Acer tonkinense Lecomte

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Article from New Trees, Ross Bayton & John Grimshaw

Recommended citation
'Acer tonkinense' from the website Trees and Shrubs Online ( Accessed 2020-03-31.


  • Acer
  • Sect. Palmata, Ser. Sinensia

Common Names

  • Tonkin Maple

Other species in genus


Narrowing gradually to a point.


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Article from New Trees, Ross Bayton & John Grimshaw

Recommended citation
'Acer tonkinense' from the website Trees and Shrubs Online ( Accessed 2020-03-31.

Shrub or tree 8–12 m. Bark dark brown, smooth. Branchlets purplish green to olive-brown, glabrous and waxy. Leaves deciduous, somewhat leathery, 10–15 × 7–5 cm, palmately three- to five-lobed, lobes shallow, upper surface glabrous, lower surface glabrous but for the tufts of hair in the vein axils, margins entire in subsp. tonkinense and subsp. liquidambarifolium (serrate in young leaves and with remote teeth in subsp. kwangsiense), apex acute; petiole 2–3.5 cm long, purplish green; autumn colour orange-yellow to red. Inflorescence terminal, paniculate, 8–10 cm long with numerous flowers. Flowers 5-merous, staminate or hermaphrodite; sepals triangular, purplish green, petals yellowish, stamens 8–10, inserted outside the nectar disc. Samaras 1.8–3 cm long, yellowish, wings spreading horizontally. Flowering April to May, fruiting September (China). Van Gelderen et al. 1994, Xu et al. 2008. Distribution CHINA: Guangxi, southern Guizhou, southeast Xi-zang, southeast Yunnan; MYANMAR; THAILAND; VIETNAM. Habitat Mixed forest between 300 and 1800 m asl. USDA Hardiness Zone 8–9. Conservation status Not evaluated. Illustration NT76. Cross-reference K108. Taxonomic note Van Gelderen et al. (1994) recognised two subspecies with somewhat larger leaves: subsp. kwangsiense (W.P. Fang & M.Y. Fang) W.P. Fang, with leaves 12–17 cm across with sparse teeth on the margin (cultivated by Firma C. Esveld under glass in the Netherlands); and subsp. liquidambarifolium (H.H. Hu & W.C. Cheng) W.P. Fang, with evenly lobed leaves 8–14 cm across. The latter is said to be extremely beautiful in the wild in Vietnam (D. Hinkley, pers. comm. 2007), but grows at rather low altitudes. These subspecies are not accepted by Xu et al. 2008.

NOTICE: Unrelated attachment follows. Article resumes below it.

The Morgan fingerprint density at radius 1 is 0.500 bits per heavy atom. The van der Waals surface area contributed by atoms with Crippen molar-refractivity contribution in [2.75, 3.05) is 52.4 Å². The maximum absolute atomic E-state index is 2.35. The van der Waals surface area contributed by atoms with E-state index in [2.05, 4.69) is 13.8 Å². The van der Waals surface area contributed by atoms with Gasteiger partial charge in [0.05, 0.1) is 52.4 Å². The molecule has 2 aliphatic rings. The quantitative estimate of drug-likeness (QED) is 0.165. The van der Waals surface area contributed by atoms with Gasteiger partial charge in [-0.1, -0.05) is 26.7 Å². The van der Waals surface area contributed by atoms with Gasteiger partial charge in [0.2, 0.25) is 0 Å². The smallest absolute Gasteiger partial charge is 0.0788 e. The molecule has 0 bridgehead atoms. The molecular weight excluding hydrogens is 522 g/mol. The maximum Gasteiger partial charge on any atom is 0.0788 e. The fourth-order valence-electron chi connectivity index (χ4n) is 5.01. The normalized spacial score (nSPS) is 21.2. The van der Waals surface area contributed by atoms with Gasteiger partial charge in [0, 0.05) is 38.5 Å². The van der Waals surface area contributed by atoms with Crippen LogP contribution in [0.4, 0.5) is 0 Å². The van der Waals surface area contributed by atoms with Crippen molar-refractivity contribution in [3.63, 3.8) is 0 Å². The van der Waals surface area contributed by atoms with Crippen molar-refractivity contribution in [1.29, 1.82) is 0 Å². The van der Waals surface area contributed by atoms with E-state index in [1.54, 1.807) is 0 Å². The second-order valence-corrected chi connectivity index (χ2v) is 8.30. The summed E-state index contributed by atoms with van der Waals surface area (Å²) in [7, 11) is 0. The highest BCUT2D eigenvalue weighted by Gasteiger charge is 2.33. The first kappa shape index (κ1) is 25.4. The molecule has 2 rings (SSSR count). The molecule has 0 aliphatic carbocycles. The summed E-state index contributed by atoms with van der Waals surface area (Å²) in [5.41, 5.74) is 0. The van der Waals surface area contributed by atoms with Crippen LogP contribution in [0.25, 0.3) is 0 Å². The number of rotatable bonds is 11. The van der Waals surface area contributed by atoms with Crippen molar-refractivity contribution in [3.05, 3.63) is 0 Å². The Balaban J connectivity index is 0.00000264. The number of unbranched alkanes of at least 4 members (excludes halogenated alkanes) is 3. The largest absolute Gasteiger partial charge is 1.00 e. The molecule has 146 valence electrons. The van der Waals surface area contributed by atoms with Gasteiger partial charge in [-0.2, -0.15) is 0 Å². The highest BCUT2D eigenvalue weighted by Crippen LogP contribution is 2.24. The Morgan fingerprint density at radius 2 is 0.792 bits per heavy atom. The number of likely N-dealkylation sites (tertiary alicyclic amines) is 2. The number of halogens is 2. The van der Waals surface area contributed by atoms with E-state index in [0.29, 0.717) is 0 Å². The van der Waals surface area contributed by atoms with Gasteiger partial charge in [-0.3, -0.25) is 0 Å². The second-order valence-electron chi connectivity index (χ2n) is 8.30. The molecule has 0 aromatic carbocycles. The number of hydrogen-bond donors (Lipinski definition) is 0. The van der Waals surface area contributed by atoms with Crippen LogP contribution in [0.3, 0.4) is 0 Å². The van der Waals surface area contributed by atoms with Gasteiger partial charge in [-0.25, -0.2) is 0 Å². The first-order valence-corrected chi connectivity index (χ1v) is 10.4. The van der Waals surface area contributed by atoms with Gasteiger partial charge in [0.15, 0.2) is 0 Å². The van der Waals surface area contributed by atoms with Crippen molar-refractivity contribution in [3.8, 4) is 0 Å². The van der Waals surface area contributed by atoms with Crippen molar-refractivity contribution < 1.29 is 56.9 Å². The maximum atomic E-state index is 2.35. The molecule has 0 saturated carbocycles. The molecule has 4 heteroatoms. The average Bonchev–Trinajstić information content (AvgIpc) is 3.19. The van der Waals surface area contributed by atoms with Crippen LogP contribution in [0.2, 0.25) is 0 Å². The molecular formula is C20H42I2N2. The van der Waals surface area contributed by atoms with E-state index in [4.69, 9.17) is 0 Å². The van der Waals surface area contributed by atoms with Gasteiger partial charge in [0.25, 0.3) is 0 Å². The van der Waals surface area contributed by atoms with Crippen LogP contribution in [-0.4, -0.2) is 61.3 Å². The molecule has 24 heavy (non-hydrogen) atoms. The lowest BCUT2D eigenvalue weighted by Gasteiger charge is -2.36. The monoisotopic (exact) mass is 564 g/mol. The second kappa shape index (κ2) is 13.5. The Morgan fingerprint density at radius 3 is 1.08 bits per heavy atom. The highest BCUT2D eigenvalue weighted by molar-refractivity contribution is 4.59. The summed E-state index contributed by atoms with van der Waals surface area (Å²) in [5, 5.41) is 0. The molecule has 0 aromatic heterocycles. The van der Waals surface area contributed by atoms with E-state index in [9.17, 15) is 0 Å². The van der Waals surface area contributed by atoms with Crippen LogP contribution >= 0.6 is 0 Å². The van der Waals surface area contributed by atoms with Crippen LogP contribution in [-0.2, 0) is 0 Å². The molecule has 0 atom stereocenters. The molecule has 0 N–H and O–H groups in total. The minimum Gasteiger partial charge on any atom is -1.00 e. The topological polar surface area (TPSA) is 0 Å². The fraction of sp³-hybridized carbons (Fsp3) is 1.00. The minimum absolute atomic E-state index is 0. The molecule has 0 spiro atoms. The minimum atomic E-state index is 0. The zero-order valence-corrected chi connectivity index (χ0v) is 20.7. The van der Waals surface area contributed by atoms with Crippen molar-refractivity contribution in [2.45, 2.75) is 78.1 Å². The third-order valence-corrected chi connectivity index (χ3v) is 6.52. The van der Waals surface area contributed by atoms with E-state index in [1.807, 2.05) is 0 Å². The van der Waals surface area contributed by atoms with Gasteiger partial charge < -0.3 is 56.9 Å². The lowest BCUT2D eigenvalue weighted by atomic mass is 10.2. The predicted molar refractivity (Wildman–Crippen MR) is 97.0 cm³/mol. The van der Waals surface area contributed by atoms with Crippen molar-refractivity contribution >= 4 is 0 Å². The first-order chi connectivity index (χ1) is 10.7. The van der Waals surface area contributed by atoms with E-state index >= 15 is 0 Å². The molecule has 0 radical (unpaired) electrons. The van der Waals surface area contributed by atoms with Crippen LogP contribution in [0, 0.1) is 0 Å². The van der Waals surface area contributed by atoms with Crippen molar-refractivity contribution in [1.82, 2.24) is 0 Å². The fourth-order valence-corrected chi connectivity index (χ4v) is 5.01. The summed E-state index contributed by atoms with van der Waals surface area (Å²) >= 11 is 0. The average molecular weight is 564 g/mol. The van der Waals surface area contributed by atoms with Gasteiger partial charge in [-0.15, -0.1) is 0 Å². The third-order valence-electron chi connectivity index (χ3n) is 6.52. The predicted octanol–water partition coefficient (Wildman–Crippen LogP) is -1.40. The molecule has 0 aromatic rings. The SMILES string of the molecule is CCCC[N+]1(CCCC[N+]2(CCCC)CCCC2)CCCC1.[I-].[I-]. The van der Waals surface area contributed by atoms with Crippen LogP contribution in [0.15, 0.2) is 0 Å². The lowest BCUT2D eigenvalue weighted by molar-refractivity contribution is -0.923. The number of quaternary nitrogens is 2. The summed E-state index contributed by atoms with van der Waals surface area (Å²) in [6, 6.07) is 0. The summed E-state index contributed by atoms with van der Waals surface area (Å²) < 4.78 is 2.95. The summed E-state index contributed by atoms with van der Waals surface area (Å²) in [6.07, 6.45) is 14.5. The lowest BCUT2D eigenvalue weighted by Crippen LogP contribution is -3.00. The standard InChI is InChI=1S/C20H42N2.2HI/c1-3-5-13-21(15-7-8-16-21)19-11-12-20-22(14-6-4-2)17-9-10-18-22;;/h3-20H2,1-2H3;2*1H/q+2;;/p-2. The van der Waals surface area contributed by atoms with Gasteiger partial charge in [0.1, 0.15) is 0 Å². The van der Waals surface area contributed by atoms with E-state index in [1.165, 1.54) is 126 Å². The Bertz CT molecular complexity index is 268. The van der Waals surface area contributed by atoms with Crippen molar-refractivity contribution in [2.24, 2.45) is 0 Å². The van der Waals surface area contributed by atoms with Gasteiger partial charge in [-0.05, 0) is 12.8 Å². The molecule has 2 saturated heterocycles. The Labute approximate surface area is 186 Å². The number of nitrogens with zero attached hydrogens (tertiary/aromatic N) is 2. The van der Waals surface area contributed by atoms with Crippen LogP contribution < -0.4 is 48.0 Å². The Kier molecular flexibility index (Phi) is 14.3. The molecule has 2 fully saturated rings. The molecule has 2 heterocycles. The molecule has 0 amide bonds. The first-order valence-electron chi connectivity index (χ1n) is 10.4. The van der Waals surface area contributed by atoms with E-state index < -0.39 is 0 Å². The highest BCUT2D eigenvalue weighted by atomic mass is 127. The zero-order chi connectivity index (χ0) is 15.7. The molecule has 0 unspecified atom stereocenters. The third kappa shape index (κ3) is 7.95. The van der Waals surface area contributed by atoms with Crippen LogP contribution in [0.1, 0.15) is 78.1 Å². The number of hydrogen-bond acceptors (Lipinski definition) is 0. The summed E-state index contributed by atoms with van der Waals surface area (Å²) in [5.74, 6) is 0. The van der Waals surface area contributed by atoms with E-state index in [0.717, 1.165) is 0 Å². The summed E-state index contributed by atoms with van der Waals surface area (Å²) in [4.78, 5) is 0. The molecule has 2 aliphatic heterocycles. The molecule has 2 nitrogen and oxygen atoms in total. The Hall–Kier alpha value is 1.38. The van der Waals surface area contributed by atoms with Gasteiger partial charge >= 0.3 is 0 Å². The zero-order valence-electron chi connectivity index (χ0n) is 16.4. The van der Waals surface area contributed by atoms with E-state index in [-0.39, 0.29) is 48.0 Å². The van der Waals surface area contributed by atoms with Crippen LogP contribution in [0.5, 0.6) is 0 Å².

Acer tonkinense is extremely rare in cultivation and has not been seen in any collections visited in the research for New Trees. Such little information as can be gleaned suggests that it is not hardy in most of our area and must be maintained under glass. It has, however, recently been offered commercially, most notably by Heronswood Nursery in their 2002 catalogue. The plants offered were grown from seed supplied by James Waddick of Kansas City, Missouri, obtained from Shanghai Botanic Garden, and were described as having thick leathery leaves, each of the five lobes terminating in a long-acuminate point. At Heronswood it proved ‘very hardy’ and formed a notable feature with ‘ashen lime’ stems in winter (Heronswood Nursery catalogue 2002). It comes into growth early in the year (D. Hinkley, pers. comm. 2007).


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